From the amorous point of view Véronique belonged, as we all do, to a sacrificed generation. She had certainly been capable of love; she wished to still be capable it, I’ll say that for her; but it was no longer possible. A scarce, artificial and belated phenomenon, love can only blossom under certain mental conditions, rarely conjoined, and totally opposed to the freedom of morals which characterizes the modern era. Véronique had known too many discothèques, too many lovers; such a way of life impoverishes a human being, inflicting sometimes serious and always irreversible damage. Love as a kind of innocence and as a capacity for illusion, as an aptitude for epitomizing the whole of the other sex in a single loved being rarely resists a year of sexual immorality, and never two. In reality the successive sexual experiences accumulated during adolescence undermine and rapidly destroy all possibility of projection of an emotional and romantic sort; progressively, and in fact extremely quickly, one becomes as capable of love as an old slag. And so one leads,obviously, a slag’s life; in ageing one becomes less seductive, and on that account bitter. One is jealous of the younger, and so one hates them. Condemned to remain unvowable, this hatred festers and becomes increasingly fervent; then it dies down and fades away, just as everything fades away. All that remains is resentment and disgust, sickness and the anticipation of death.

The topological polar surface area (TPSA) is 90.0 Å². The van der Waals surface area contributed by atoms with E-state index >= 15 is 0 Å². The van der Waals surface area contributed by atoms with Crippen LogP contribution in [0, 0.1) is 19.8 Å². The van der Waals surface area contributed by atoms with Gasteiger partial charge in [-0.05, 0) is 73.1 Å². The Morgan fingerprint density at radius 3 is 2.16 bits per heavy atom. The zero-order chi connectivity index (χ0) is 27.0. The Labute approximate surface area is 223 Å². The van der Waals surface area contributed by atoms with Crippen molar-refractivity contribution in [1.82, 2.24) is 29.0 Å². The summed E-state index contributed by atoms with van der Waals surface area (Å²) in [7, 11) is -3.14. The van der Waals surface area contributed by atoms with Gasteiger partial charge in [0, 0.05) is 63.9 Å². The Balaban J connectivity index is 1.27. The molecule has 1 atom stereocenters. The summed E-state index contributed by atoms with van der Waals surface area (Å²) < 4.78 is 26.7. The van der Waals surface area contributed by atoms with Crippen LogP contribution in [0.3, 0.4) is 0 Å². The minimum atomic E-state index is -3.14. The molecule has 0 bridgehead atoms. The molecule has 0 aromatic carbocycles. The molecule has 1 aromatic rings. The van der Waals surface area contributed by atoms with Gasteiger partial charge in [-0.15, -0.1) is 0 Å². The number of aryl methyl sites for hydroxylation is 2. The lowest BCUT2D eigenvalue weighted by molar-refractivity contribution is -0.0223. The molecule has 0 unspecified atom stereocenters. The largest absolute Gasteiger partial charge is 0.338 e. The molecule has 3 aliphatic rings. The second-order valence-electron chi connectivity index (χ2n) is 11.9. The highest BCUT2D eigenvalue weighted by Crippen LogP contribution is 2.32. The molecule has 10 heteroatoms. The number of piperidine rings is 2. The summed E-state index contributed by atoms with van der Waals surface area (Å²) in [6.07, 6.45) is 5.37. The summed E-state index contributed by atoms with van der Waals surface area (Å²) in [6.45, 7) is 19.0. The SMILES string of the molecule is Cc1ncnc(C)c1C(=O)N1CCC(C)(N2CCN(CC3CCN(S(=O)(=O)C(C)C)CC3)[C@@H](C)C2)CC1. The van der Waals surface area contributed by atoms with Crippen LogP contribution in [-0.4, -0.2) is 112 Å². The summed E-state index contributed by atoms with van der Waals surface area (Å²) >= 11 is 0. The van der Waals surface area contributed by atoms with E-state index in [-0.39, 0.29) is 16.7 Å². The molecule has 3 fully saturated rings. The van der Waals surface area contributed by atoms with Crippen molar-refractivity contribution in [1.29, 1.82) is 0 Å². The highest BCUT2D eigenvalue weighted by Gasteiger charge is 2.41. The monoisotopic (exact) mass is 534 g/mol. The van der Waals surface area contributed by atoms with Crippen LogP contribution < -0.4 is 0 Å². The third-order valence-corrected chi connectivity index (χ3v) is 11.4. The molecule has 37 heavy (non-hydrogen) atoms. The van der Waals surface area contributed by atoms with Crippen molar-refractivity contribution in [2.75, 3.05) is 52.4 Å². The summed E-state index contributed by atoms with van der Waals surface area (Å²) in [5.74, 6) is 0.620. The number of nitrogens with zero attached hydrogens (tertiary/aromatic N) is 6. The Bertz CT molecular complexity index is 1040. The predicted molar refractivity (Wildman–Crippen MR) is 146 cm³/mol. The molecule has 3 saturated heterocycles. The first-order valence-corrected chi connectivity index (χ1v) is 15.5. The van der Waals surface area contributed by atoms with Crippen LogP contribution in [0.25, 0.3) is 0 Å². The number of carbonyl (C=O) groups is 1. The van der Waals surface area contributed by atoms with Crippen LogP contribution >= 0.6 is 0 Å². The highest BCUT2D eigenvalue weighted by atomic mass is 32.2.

- Excerpt From: Whatever, by Michel Houellebecq